It’s always felt strange to pray to someone you didn’t entirely believe in. Weavermoth had grown up in the beliefs like everyone else, and he had seen miracles before his eyes around him. It didn’t make the idea of magical all knowing cats in the sky any more believable, and he was a very suspicious cat. That must be why they never came to his aid, because of all of his mental scrutiny and the fact that he felt embarrassed for something that came too easily to other cats.


He wonders what the other cats say when they pray. Who lies awake right now in the dying sun to try and earn the chance to enter the rotating ears of their Three or Four. What wishes they are granting or what goals they are fulfilling. He wonders all of it, and there’s a pull of knowledge. Weavermoth stands, and leaves his den to gaze over the dawn-lit camp. There are cats moving to and fro, dropping off berries and thorns and making sure everything was safe according to his vision. 


No, it was a dream. Weavermoth didn’t have visions. Weavermoth didn’t believe in visions. 


He watches Goldenfeather sprint across the camp with thorns in his jaw, bump into Owlstar with a hurried apology, and rush past. He looked flustered. 


Endingflight seems to be handing out the deathberries, the skeleton marked cat pushing them over gently with a paw or putting them on a stick carefully. His precision is baffling.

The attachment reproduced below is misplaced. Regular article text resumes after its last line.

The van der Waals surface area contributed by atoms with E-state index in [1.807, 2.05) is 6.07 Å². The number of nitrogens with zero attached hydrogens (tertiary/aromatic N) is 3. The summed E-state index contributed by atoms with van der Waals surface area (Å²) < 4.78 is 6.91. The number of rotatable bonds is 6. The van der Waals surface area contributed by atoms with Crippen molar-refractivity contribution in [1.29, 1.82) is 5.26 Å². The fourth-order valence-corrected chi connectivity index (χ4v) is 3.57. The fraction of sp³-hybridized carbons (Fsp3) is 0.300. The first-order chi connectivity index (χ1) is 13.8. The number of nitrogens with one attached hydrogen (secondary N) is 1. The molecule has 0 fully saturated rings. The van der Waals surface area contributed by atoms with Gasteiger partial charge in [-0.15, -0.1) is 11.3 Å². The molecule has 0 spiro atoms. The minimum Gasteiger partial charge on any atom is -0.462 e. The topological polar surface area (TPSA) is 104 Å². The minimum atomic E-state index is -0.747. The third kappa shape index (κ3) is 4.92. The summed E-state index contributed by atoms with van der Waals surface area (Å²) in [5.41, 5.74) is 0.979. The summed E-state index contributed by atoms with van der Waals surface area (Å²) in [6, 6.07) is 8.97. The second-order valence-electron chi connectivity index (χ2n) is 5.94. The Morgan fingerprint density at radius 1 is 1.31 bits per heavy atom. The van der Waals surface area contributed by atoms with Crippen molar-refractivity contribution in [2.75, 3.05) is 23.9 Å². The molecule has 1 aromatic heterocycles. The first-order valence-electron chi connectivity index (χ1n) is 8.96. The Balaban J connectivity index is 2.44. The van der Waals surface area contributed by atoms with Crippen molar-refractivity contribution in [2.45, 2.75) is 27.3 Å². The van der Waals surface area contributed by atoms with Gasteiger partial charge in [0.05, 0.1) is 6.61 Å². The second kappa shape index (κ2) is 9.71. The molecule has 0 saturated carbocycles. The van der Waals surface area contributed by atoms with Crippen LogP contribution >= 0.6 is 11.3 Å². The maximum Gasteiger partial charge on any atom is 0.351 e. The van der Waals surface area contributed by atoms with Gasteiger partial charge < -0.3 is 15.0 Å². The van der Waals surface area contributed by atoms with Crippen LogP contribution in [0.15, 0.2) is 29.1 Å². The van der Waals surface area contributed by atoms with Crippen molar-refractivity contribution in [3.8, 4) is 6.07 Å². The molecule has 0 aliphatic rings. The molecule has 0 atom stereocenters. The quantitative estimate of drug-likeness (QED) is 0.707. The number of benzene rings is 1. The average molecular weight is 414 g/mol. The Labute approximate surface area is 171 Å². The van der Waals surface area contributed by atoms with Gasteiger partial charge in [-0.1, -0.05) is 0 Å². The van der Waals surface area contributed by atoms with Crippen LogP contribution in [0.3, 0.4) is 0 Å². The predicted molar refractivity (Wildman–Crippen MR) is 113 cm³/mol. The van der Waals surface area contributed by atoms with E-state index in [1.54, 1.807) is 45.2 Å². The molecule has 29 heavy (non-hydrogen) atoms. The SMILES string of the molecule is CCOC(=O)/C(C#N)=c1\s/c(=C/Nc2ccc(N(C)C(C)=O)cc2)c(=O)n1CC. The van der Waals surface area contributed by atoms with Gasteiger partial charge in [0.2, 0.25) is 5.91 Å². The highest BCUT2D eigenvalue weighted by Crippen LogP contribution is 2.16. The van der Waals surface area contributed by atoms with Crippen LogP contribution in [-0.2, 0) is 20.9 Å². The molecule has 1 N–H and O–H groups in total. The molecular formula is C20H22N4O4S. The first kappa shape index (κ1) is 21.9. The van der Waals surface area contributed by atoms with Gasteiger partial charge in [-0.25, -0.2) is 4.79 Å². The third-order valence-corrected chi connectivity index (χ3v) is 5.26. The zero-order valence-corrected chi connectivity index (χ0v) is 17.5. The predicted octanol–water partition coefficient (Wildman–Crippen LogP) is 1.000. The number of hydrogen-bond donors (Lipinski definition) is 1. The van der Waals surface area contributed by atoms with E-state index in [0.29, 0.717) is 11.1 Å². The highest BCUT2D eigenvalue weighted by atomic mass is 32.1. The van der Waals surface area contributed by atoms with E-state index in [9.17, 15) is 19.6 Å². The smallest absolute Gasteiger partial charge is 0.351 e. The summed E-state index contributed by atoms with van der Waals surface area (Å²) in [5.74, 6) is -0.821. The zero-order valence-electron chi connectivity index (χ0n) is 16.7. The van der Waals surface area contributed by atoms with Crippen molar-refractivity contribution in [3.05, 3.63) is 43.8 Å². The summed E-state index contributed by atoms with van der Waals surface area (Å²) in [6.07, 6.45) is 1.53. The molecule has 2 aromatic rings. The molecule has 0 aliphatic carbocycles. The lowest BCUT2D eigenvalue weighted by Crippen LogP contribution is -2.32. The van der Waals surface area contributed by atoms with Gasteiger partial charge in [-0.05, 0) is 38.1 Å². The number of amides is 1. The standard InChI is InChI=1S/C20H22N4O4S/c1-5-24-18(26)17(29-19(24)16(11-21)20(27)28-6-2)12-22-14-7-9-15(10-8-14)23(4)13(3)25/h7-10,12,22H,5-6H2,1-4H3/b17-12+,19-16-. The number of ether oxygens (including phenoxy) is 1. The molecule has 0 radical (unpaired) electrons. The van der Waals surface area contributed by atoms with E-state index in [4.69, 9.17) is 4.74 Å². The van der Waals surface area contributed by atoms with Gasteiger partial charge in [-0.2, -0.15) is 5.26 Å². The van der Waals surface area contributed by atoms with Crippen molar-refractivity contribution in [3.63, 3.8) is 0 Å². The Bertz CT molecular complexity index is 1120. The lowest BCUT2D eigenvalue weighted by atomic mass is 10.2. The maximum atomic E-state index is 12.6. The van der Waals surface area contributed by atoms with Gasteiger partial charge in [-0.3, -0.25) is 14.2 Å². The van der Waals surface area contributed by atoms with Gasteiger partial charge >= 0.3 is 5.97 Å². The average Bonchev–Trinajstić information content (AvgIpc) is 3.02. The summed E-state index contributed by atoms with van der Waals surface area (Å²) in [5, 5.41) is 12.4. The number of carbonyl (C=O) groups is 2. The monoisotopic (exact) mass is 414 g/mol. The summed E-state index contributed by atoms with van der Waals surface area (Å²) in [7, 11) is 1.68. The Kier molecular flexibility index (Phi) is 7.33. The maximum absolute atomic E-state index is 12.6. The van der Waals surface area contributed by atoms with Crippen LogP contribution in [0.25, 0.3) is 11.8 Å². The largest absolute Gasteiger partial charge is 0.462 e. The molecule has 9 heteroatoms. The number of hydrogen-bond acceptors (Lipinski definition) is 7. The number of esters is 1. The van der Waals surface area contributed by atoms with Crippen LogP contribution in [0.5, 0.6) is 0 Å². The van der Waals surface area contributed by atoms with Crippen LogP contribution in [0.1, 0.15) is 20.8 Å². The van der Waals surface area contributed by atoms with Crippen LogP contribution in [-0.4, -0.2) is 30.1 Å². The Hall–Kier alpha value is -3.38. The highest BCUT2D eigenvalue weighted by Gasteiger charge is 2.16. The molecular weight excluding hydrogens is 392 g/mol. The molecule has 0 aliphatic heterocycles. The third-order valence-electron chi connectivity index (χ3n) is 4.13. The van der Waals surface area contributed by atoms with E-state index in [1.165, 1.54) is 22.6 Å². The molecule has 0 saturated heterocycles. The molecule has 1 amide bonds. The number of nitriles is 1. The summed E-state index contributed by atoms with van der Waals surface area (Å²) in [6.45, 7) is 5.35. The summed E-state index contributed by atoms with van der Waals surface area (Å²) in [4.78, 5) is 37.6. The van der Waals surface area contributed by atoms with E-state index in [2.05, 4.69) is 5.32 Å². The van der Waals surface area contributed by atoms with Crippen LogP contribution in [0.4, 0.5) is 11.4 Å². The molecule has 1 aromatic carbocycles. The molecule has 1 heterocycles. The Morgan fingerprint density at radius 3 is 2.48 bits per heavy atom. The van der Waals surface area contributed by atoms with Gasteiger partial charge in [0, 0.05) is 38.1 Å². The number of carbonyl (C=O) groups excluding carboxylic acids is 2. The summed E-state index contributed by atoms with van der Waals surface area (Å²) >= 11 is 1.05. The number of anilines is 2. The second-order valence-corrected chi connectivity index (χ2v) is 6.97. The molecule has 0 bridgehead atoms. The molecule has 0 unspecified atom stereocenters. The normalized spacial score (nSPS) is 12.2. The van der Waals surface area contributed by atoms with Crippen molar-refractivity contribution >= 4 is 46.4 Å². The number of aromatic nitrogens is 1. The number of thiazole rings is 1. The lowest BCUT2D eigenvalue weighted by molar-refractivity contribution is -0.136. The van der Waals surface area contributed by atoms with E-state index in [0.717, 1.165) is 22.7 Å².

Glassbark and Daisyscar are fortifying every crevasse and nook they can find, packing it tight with mud as if that was going to help burrowing worms. It was the thought that counts. 


Lillystorm and Sugarbees are chatting happily, despite the dread, sitting on the Gathering Stone as if it wasn’t restricted. Weavermoth watches Driftweed strut up to them and usher them off. 


Sagepaw is… he enters the camp, moving along the edges of the canyon and clearly coming up to Weavermoth. He looks exhausted, and plops right beside the medicine cat. 


“What do you want?” Weavermoth asks. 


“Oh, nothing, just… comfort? I don’t know. I had to deal with these guys before, I’m a little more than nervous.” Sagepaw bristles at the thought and curls in on himself. He looks small and fluffy and fragile. 


“You never told me about that.” 


“I didn’t? Oh, well, I mean- I can tell you, if you want.” Sagepaw suggests, looking up. 


“Please, enlighten me.” Weavermoth wants to at least know one thing. At least one thing in this god forsaken timeline. 


“Okay, uh, where do I start.” Sagepaw thinks for a moment, getting comfortable and loafing himself down. “I was just… doing normal things. Patrolling the border, doing some training on my own. Driftweed says I should train alone, you know? Says it’s better for me… anyways. I got off track. I was training to hunt and stalk to finalize things and just make sure I know how to do it - which I do - and I saw a little shiny thing. I pounced on it and bam. There was this… silver worm. It exploded in black blood and guts when I jumped on it.”